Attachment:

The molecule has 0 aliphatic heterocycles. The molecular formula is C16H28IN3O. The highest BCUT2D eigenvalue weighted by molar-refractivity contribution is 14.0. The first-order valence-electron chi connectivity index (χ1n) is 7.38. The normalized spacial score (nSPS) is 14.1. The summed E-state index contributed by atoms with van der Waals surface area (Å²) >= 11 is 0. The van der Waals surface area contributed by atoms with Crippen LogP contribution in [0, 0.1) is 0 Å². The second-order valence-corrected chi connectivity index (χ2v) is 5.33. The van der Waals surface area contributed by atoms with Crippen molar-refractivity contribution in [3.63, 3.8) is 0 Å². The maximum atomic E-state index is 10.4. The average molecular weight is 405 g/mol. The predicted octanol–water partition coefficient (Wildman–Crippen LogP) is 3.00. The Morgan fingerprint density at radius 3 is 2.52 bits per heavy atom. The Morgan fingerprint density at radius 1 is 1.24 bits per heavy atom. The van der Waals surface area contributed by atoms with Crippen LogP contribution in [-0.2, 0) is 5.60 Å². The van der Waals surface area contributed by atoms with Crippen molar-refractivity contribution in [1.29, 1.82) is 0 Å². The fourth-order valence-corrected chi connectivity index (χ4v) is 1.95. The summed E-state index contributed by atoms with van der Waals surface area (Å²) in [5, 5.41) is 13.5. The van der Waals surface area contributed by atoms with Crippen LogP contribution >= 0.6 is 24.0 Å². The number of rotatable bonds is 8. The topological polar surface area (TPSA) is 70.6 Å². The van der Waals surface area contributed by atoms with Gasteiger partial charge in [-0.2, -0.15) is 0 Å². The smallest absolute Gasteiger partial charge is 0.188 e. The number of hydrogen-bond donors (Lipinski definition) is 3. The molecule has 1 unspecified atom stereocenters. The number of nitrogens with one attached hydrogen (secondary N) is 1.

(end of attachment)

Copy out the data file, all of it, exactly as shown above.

The molecule has 0 aliphatic heterocycles. The molecular formula is C16H28IN3O. The highest BCUT2D eigenvalue weighted by molar-refractivity contribution is 14.0. The first-order valence-electron chi connectivity index (χ1n) is 7.38. The normalized spacial score (nSPS) is 14.1. The summed E-state index contributed by atoms with van der Waals surface area (Å²) >= 11 is 0. The van der Waals surface area contributed by atoms with Crippen LogP contribution in [0, 0.1) is 0 Å². The second-order valence-corrected chi connectivity index (χ2v) is 5.33. The van der Waals surface area contributed by atoms with Crippen molar-refractivity contribution in [3.63, 3.8) is 0 Å². The maximum atomic E-state index is 10.4. The average molecular weight is 405 g/mol. The predicted octanol–water partition coefficient (Wildman–Crippen LogP) is 3.00. The Morgan fingerprint density at radius 3 is 2.52 bits per heavy atom. The Morgan fingerprint density at radius 1 is 1.24 bits per heavy atom. The van der Waals surface area contributed by atoms with Crippen LogP contribution in [-0.2, 0) is 5.60 Å². The van der Waals surface area contributed by atoms with Crippen molar-refractivity contribution in [1.29, 1.82) is 0 Å². The fourth-order valence-corrected chi connectivity index (χ4v) is 1.95. The summed E-state index contributed by atoms with van der Waals surface area (Å²) in [5, 5.41) is 13.5. The van der Waals surface area contributed by atoms with Crippen LogP contribution >= 0.6 is 24.0 Å². The number of rotatable bonds is 8. The topological polar surface area (TPSA) is 70.6 Å². The van der Waals surface area contributed by atoms with Gasteiger partial charge in [-0.2, -0.15) is 0 Å². The smallest absolute Gasteiger partial charge is 0.188 e. The number of hydrogen-bond donors (Lipinski definition) is 3. The molecule has 1 unspecified atom stereocenters. The number of nitrogens with one attached hydrogen (secondary N) is 1.